Gardenio, an old variety show performer who once knew some success, makes a living organizing third-rate tours in small provincial towns. During a show met with hisses and whistles of disapproval, the spectators demand that Caterina, the bar’s lovely cashier, be allowed to sing. The show is a success and the young woman becomes part of Gardenio’s small company. A famous impresario notices Caterina and offers her a fabulous contract, which she demands for Gardenio as well. Soon after, the two performers get married. But their paths diverge: while the girl goes on to success, old Gardenio prefers to give up working in television and goes back to performing variety shows in provincial towns, leaving his wife in Rome…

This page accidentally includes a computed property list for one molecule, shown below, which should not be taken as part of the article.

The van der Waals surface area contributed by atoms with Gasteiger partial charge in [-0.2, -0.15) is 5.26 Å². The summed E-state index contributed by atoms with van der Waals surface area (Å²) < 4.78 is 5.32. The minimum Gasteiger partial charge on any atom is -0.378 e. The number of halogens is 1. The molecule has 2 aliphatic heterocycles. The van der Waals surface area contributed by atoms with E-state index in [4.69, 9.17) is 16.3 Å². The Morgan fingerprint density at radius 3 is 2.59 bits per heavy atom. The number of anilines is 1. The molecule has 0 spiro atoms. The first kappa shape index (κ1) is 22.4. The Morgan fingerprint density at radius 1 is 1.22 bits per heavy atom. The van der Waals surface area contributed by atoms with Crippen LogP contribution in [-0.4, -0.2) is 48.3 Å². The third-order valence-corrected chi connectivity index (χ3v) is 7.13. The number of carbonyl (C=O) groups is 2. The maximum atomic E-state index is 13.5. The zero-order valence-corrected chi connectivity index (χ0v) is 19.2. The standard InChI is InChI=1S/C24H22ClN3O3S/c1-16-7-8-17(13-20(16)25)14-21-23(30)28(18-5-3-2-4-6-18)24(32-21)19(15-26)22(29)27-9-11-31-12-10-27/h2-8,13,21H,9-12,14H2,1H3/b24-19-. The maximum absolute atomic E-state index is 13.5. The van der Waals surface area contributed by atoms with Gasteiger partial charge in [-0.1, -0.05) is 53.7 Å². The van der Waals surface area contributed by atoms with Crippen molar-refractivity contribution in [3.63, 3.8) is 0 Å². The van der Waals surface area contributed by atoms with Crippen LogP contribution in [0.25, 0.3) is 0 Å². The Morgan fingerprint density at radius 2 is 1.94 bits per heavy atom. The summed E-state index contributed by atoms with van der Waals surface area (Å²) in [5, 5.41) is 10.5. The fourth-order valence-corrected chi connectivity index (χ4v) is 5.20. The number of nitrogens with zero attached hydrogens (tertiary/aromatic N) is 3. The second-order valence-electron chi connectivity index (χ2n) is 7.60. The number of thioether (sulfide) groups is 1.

Mauro Bolognini (28 June 1922 – 14 May 2001) was an Italian film director of literate sensibility, known for masterful handling of period subject matter.
Mauro Bolognini was born in Pistoia, Tuscany.
A former architectural student, Bolognini began his film career as an assistant to director Luigi Zampa in Italy, and directors Yves Allegret and Jean Delannoy in France. He began directing his own feature films in the mid 1950s, and had his first international success with Gli innamorati (“Wild Love”).
His other notable films of the 1950s and early 1960s include Giovani mariti (“Young Husbands”), La notte brava, La giornata balorda (“From a Roman Balcony”), and the Marcello Mastroianni-Claudia Cardinale starrer Il bell’Antonio (arguably his masterpiece), all written by Pier Paolo Pasolini.
Parting professionally with Pasolini in 1961, Bolognini went on to direct two sensual love stories starring Cardinale, La Viaccia and Senilità, before turning his talents… read more